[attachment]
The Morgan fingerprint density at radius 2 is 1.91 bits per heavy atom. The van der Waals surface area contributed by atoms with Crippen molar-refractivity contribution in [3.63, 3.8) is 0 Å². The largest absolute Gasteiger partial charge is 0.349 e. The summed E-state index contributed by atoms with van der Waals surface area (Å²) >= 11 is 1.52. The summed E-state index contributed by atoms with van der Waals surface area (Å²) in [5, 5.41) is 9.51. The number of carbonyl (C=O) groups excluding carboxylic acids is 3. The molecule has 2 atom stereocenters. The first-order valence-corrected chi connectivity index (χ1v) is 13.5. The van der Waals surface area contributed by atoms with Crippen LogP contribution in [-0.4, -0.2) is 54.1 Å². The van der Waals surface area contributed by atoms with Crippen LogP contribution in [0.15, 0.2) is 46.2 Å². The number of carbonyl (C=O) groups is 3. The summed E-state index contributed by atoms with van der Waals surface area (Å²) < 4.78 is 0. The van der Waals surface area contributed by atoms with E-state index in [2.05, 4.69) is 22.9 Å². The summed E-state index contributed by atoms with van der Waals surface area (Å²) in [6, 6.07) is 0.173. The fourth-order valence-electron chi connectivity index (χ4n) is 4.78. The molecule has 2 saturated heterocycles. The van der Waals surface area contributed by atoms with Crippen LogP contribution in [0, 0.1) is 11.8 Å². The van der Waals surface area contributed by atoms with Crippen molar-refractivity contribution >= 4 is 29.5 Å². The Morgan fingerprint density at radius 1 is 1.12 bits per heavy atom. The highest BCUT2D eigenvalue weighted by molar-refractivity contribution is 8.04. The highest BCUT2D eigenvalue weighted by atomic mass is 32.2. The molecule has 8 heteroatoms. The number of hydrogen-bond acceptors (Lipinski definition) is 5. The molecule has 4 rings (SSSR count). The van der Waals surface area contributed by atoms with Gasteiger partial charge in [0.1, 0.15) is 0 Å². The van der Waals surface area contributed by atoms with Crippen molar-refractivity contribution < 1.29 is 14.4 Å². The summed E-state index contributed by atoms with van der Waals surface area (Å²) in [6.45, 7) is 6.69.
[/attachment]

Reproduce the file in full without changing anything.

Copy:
The Morgan fingerprint density at radius 2 is 1.91 bits per heavy atom. The van der Waals surface area contributed by atoms with Crippen molar-refractivity contribution in [3.63, 3.8) is 0 Å². The largest absolute Gasteiger partial charge is 0.349 e. The summed E-state index contributed by atoms with van der Waals surface area (Å²) >= 11 is 1.52. The summed E-state index contributed by atoms with van der Waals surface area (Å²) in [5, 5.41) is 9.51. The number of carbonyl (C=O) groups excluding carboxylic acids is 3. The molecule has 2 atom stereocenters. The first-order valence-corrected chi connectivity index (χ1v) is 13.5. The van der Waals surface area contributed by atoms with Crippen LogP contribution in [-0.4, -0.2) is 54.1 Å². The van der Waals surface area contributed by atoms with Crippen LogP contribution in [0.15, 0.2) is 46.2 Å². The number of carbonyl (C=O) groups is 3. The summed E-state index contributed by atoms with van der Waals surface area (Å²) < 4.78 is 0. The van der Waals surface area contributed by atoms with E-state index in [2.05, 4.69) is 22.9 Å². The summed E-state index contributed by atoms with van der Waals surface area (Å²) in [6, 6.07) is 0.173. The fourth-order valence-electron chi connectivity index (χ4n) is 4.78. The molecule has 2 saturated heterocycles. The van der Waals surface area contributed by atoms with Crippen LogP contribution in [0, 0.1) is 11.8 Å². The van der Waals surface area contributed by atoms with Crippen molar-refractivity contribution >= 4 is 29.5 Å². The Morgan fingerprint density at radius 1 is 1.12 bits per heavy atom. The highest BCUT2D eigenvalue weighted by molar-refractivity contribution is 8.04. The highest BCUT2D eigenvalue weighted by atomic mass is 32.2. The molecule has 8 heteroatoms. The number of hydrogen-bond acceptors (Lipinski definition) is 5. The molecule has 4 rings (SSSR count). The van der Waals surface area contributed by atoms with Gasteiger partial charge in [0.1, 0.15) is 0 Å². The van der Waals surface area contributed by atoms with Crippen molar-refractivity contribution < 1.29 is 14.4 Å². The summed E-state index contributed by atoms with van der Waals surface area (Å²) in [6.45, 7) is 6.69.